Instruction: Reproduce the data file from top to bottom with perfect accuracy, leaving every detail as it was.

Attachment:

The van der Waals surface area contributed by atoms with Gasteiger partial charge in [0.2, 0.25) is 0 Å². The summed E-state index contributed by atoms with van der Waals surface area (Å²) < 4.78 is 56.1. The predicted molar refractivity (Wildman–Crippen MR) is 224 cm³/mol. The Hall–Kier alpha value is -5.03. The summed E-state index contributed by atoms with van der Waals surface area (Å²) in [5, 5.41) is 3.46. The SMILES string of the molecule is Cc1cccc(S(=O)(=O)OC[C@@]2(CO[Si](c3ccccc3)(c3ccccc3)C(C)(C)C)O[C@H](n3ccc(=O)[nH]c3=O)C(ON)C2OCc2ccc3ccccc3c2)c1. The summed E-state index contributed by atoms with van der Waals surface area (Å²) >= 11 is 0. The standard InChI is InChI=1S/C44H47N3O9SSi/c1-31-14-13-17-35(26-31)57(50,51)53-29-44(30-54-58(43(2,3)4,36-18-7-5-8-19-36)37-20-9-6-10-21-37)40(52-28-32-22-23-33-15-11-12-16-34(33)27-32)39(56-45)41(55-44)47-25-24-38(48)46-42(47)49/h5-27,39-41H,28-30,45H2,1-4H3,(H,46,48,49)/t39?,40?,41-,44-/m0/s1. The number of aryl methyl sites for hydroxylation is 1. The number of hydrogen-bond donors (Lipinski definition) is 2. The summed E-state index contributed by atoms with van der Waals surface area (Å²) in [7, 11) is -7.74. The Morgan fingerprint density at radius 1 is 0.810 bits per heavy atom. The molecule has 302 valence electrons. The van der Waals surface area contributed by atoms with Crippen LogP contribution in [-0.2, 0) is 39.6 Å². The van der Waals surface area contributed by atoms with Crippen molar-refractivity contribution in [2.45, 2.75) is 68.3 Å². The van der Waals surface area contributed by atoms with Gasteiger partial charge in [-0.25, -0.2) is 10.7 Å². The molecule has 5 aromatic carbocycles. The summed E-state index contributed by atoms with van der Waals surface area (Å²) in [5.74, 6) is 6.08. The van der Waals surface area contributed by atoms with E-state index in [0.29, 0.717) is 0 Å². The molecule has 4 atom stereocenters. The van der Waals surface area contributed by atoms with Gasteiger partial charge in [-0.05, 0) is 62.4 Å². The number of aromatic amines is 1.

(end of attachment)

The van der Waals surface area contributed by atoms with Gasteiger partial charge in [0.2, 0.25) is 0 Å². The summed E-state index contributed by atoms with van der Waals surface area (Å²) < 4.78 is 56.1. The predicted molar refractivity (Wildman–Crippen MR) is 224 cm³/mol. The Hall–Kier alpha value is -5.03. The summed E-state index contributed by atoms with van der Waals surface area (Å²) in [5, 5.41) is 3.46. The SMILES string of the molecule is Cc1cccc(S(=O)(=O)OC[C@@]2(CO[Si](c3ccccc3)(c3ccccc3)C(C)(C)C)O[C@H](n3ccc(=O)[nH]c3=O)C(ON)C2OCc2ccc3ccccc3c2)c1. The summed E-state index contributed by atoms with van der Waals surface area (Å²) >= 11 is 0. The standard InChI is InChI=1S/C44H47N3O9SSi/c1-31-14-13-17-35(26-31)57(50,51)53-29-44(30-54-58(43(2,3)4,36-18-7-5-8-19-36)37-20-9-6-10-21-37)40(52-28-32-22-23-33-15-11-12-16-34(33)27-32)39(56-45)41(55-44)47-25-24-38(48)46-42(47)49/h5-27,39-41H,28-30,45H2,1-4H3,(H,46,48,49)/t39?,40?,41-,44-/m0/s1. The number of aryl methyl sites for hydroxylation is 1. The number of hydrogen-bond donors (Lipinski definition) is 2. The summed E-state index contributed by atoms with van der Waals surface area (Å²) in [7, 11) is -7.74. The Morgan fingerprint density at radius 1 is 0.810 bits per heavy atom. The molecule has 302 valence electrons. The van der Waals surface area contributed by atoms with Crippen LogP contribution in [-0.2, 0) is 39.6 Å². The van der Waals surface area contributed by atoms with Crippen molar-refractivity contribution in [2.45, 2.75) is 68.3 Å². The van der Waals surface area contributed by atoms with Gasteiger partial charge in [-0.25, -0.2) is 10.7 Å². The molecule has 5 aromatic carbocycles. The summed E-state index contributed by atoms with van der Waals surface area (Å²) in [5.74, 6) is 6.08. The van der Waals surface area contributed by atoms with E-state index in [0.29, 0.717) is 0 Å². The molecule has 4 atom stereocenters. The van der Waals surface area contributed by atoms with Gasteiger partial charge in [-0.05, 0) is 62.4 Å². The number of aromatic amines is 1.